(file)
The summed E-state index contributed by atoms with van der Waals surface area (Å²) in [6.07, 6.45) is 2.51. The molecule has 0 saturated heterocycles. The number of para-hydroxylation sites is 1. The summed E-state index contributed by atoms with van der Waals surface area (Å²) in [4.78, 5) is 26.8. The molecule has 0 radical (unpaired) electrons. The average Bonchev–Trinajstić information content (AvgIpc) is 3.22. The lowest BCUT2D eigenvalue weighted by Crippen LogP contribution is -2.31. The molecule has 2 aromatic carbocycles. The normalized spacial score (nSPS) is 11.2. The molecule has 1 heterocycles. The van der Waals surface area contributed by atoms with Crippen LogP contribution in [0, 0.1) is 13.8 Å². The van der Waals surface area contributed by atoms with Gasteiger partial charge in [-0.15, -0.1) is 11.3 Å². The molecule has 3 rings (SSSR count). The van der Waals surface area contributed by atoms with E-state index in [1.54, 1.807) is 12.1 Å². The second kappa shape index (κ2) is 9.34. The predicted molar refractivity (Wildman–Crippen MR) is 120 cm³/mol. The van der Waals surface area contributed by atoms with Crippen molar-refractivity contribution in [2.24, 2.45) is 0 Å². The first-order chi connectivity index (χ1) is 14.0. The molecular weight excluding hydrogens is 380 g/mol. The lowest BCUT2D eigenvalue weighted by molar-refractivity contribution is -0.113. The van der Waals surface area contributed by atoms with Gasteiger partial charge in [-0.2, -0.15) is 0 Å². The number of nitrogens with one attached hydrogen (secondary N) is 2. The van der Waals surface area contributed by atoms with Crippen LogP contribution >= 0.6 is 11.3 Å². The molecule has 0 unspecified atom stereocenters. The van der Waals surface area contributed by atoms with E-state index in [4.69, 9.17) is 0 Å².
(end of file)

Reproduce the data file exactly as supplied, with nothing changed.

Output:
The summed E-state index contributed by atoms with van der Waals surface area (Å²) in [6.07, 6.45) is 2.51. The molecule has 0 saturated heterocycles. The number of para-hydroxylation sites is 1. The summed E-state index contributed by atoms with van der Waals surface area (Å²) in [4.78, 5) is 26.8. The molecule has 0 radical (unpaired) electrons. The average Bonchev–Trinajstić information content (AvgIpc) is 3.22. The lowest BCUT2D eigenvalue weighted by Crippen LogP contribution is -2.31. The molecule has 2 aromatic carbocycles. The normalized spacial score (nSPS) is 11.2. The molecule has 1 heterocycles. The van der Waals surface area contributed by atoms with Crippen LogP contribution in [0, 0.1) is 13.8 Å². The van der Waals surface area contributed by atoms with Gasteiger partial charge in [-0.15, -0.1) is 11.3 Å². The molecule has 3 rings (SSSR count). The van der Waals surface area contributed by atoms with E-state index in [1.54, 1.807) is 12.1 Å². The second kappa shape index (κ2) is 9.34. The predicted molar refractivity (Wildman–Crippen MR) is 120 cm³/mol. The van der Waals surface area contributed by atoms with Crippen molar-refractivity contribution in [2.24, 2.45) is 0 Å². The first-order chi connectivity index (χ1) is 14.0. The molecular weight excluding hydrogens is 380 g/mol. The lowest BCUT2D eigenvalue weighted by molar-refractivity contribution is -0.113. The van der Waals surface area contributed by atoms with Gasteiger partial charge in [-0.2, -0.15) is 0 Å². The number of nitrogens with one attached hydrogen (secondary N) is 2. The van der Waals surface area contributed by atoms with Crippen LogP contribution >= 0.6 is 11.3 Å². The molecule has 0 unspecified atom stereocenters. The van der Waals surface area contributed by atoms with E-state index in [4.69, 9.17) is 0 Å².